Jamie Dimon Sent In A Team Of 'Navy Seals' To Fix The Trading Blunder Before It Blew Up

 

<strong>WATCH: The Fallout From JP Morgan's $2 Billion Loss</strong>

Just last week, JPMorgan Chase disclosed in its 10-Q regulatory filing a $2 billion trading loss related to derivatives in its chief investment office in London. 

Soon after, JPMorgan’s CEO Jamie Dimon hopped on an emergency conference call to discuss the trading blunder referring to it as an “egregious” mistake. 

The news has since caused the bank’s stock to plummet and it has also renewed concerns about the need for tougher regulations.  

Anyway, let’s back up a bit. 

Remember back in early April when both Bloomberg and Wall Street Journal reported that a credit derivatives trader with JPMorgan named Bruno Iksil, who later became dubbed the “London Whale,” had a position that was so massive it was rattling the market?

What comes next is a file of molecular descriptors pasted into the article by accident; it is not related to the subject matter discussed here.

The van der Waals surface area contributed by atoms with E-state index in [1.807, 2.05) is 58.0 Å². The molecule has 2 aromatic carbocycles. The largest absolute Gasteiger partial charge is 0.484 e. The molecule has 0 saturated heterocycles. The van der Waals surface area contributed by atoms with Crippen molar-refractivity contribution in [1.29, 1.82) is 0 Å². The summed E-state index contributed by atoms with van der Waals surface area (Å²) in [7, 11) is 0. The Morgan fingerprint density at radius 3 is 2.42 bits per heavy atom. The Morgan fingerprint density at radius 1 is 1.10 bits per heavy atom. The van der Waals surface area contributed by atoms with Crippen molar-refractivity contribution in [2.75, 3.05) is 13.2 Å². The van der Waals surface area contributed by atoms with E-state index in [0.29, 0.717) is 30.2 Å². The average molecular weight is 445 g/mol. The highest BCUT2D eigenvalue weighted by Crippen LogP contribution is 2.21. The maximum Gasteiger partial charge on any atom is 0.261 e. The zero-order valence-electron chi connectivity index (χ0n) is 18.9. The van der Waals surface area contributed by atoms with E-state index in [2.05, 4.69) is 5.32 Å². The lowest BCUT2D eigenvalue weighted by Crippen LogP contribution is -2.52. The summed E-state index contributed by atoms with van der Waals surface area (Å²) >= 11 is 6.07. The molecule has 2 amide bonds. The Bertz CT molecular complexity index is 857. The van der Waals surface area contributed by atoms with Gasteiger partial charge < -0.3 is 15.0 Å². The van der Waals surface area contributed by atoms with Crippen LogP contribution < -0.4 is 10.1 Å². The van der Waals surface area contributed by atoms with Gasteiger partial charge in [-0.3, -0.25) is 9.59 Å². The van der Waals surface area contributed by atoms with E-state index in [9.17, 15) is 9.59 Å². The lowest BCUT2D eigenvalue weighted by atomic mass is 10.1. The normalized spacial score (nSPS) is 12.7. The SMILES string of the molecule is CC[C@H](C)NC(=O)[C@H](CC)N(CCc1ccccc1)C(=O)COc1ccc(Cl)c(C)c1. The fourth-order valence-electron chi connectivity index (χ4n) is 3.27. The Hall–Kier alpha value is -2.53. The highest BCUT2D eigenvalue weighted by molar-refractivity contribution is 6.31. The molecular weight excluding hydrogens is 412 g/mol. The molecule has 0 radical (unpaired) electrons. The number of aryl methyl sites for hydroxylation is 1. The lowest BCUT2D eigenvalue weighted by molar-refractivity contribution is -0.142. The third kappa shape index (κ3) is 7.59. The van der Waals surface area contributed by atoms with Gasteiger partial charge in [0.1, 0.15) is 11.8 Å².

Of course you do. 

Initially, JPMorgan’s chief executive Jamie Dimon referred to those reports as a “tempest in a teapot” during the bank’s first-quarter earnings conference call. 

But according to The New York Times, less than two weeks after that earnings call, JPMorgan realised it had a real problem.

So what did Dimon do?  He sent in the bank’s version of the Navy Seals (aka a group of eight risk managers led by chief risk officer John Hogan) to try to remedy the situation.  [via efinancialcareers]

From The New York Times (emphasis added): 

Losses were mounting on the trade as hedge funds’ bets against the bank turned profitable. Conference calls between New York and London were not producing satisfactory answers. A team of risk officers now referred to as the Navy Seals began meeting twice a day, at 8 a.m. and 4 p.m., with Mr. Dimon frequently in attendance.

We’re definitely intrigued by the name “Navy Seals” given to this team.  It just goes to show the high regard for risk managers during intense situations that must be rectified. 

REPORT: Three JPMorgan Execs Expected To Leave This Week Following $2 Billion Trading Loss >

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